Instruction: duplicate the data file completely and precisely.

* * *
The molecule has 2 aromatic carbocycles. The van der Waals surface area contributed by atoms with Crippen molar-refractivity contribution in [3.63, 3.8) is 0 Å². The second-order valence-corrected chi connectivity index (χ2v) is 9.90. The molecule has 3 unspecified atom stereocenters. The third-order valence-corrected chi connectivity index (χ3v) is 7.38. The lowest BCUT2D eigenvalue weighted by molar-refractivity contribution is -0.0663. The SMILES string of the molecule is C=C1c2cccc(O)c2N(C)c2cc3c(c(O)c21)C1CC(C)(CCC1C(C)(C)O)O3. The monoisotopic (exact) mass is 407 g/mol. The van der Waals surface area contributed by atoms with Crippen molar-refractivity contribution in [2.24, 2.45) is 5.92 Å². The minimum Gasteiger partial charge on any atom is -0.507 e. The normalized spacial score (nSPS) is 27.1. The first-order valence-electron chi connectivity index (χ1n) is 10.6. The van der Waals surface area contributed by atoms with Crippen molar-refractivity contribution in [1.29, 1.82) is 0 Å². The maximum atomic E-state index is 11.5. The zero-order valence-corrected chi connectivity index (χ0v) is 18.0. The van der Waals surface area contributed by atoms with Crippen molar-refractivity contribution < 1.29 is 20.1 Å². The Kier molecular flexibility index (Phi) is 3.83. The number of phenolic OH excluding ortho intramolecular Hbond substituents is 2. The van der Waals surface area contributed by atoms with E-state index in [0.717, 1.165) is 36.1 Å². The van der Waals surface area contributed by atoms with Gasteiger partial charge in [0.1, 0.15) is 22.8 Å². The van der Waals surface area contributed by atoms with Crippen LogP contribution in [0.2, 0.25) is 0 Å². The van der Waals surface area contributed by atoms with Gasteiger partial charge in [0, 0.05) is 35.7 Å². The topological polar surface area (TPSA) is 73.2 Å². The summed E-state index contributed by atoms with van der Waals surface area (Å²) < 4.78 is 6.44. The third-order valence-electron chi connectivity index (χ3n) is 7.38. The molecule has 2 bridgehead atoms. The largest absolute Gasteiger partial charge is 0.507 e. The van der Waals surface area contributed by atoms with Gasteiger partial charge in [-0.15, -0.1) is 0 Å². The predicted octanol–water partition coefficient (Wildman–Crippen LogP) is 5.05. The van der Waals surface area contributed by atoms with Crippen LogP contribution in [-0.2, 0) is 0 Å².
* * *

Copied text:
The molecule has 2 aromatic carbocycles. The van der Waals surface area contributed by atoms with Crippen molar-refractivity contribution in [3.63, 3.8) is 0 Å². The second-order valence-corrected chi connectivity index (χ2v) is 9.90. The molecule has 3 unspecified atom stereocenters. The third-order valence-corrected chi connectivity index (χ3v) is 7.38. The lowest BCUT2D eigenvalue weighted by molar-refractivity contribution is -0.0663. The SMILES string of the molecule is C=C1c2cccc(O)c2N(C)c2cc3c(c(O)c21)C1CC(C)(CCC1C(C)(C)O)O3. The monoisotopic (exact) mass is 407 g/mol. The van der Waals surface area contributed by atoms with Crippen molar-refractivity contribution in [2.24, 2.45) is 5.92 Å². The minimum Gasteiger partial charge on any atom is -0.507 e. The normalized spacial score (nSPS) is 27.1. The first-order valence-electron chi connectivity index (χ1n) is 10.6. The van der Waals surface area contributed by atoms with Crippen molar-refractivity contribution in [1.29, 1.82) is 0 Å². The maximum atomic E-state index is 11.5. The zero-order valence-corrected chi connectivity index (χ0v) is 18.0. The van der Waals surface area contributed by atoms with Crippen molar-refractivity contribution < 1.29 is 20.1 Å². The Kier molecular flexibility index (Phi) is 3.83. The number of phenolic OH excluding ortho intramolecular Hbond substituents is 2. The van der Waals surface area contributed by atoms with E-state index in [0.717, 1.165) is 36.1 Å². The van der Waals surface area contributed by atoms with Gasteiger partial charge in [0.1, 0.15) is 22.8 Å². The van der Waals surface area contributed by atoms with Crippen LogP contribution in [0.2, 0.25) is 0 Å². The van der Waals surface area contributed by atoms with Gasteiger partial charge in [0, 0.05) is 35.7 Å². The topological polar surface area (TPSA) is 73.2 Å². The summed E-state index contributed by atoms with van der Waals surface area (Å²) < 4.78 is 6.44. The third-order valence-electron chi connectivity index (χ3n) is 7.38. The molecule has 2 bridgehead atoms. The largest absolute Gasteiger partial charge is 0.507 e. The van der Waals surface area contributed by atoms with Gasteiger partial charge in [-0.15, -0.1) is 0 Å². The predicted octanol–water partition coefficient (Wildman–Crippen LogP) is 5.05. The van der Waals surface area contributed by atoms with Crippen LogP contribution in [-0.2, 0) is 0 Å².